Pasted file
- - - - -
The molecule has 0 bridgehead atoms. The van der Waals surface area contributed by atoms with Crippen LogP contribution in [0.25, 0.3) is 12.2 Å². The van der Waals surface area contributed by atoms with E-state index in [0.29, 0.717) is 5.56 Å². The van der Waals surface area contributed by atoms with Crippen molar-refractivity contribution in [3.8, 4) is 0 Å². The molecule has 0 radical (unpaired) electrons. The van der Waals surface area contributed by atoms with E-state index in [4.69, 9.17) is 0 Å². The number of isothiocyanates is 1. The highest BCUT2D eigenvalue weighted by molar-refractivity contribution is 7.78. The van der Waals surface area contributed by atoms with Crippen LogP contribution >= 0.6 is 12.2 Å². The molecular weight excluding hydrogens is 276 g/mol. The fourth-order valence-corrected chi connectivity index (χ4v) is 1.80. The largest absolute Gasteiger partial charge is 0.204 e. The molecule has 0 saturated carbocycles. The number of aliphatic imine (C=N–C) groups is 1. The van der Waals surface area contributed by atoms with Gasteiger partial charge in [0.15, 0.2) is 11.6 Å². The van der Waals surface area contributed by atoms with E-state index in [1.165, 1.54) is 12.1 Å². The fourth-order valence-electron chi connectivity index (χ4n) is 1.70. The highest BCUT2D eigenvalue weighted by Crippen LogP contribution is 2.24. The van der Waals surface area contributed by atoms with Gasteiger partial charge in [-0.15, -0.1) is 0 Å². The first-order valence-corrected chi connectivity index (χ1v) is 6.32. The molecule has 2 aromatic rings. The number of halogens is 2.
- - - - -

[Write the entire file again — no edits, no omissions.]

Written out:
The molecule has 0 bridgehead atoms. The van der Waals surface area contributed by atoms with Crippen LogP contribution in [0.25, 0.3) is 12.2 Å². The van der Waals surface area contributed by atoms with E-state index in [0.29, 0.717) is 5.56 Å². The van der Waals surface area contributed by atoms with Crippen molar-refractivity contribution in [3.8, 4) is 0 Å². The molecule has 0 radical (unpaired) electrons. The van der Waals surface area contributed by atoms with E-state index in [4.69, 9.17) is 0 Å². The number of isothiocyanates is 1. The highest BCUT2D eigenvalue weighted by molar-refractivity contribution is 7.78. The van der Waals surface area contributed by atoms with Crippen LogP contribution >= 0.6 is 12.2 Å². The molecular weight excluding hydrogens is 276 g/mol. The fourth-order valence-corrected chi connectivity index (χ4v) is 1.80. The largest absolute Gasteiger partial charge is 0.204 e. The molecule has 0 saturated carbocycles. The number of aliphatic imine (C=N–C) groups is 1. The van der Waals surface area contributed by atoms with Gasteiger partial charge in [0.15, 0.2) is 11.6 Å². The van der Waals surface area contributed by atoms with E-state index in [1.165, 1.54) is 12.1 Å². The fourth-order valence-electron chi connectivity index (χ4n) is 1.70. The highest BCUT2D eigenvalue weighted by Crippen LogP contribution is 2.24. The van der Waals surface area contributed by atoms with Gasteiger partial charge in [-0.15, -0.1) is 0 Å². The first-order valence-corrected chi connectivity index (χ1v) is 6.32. The molecule has 2 aromatic rings. The number of halogens is 2.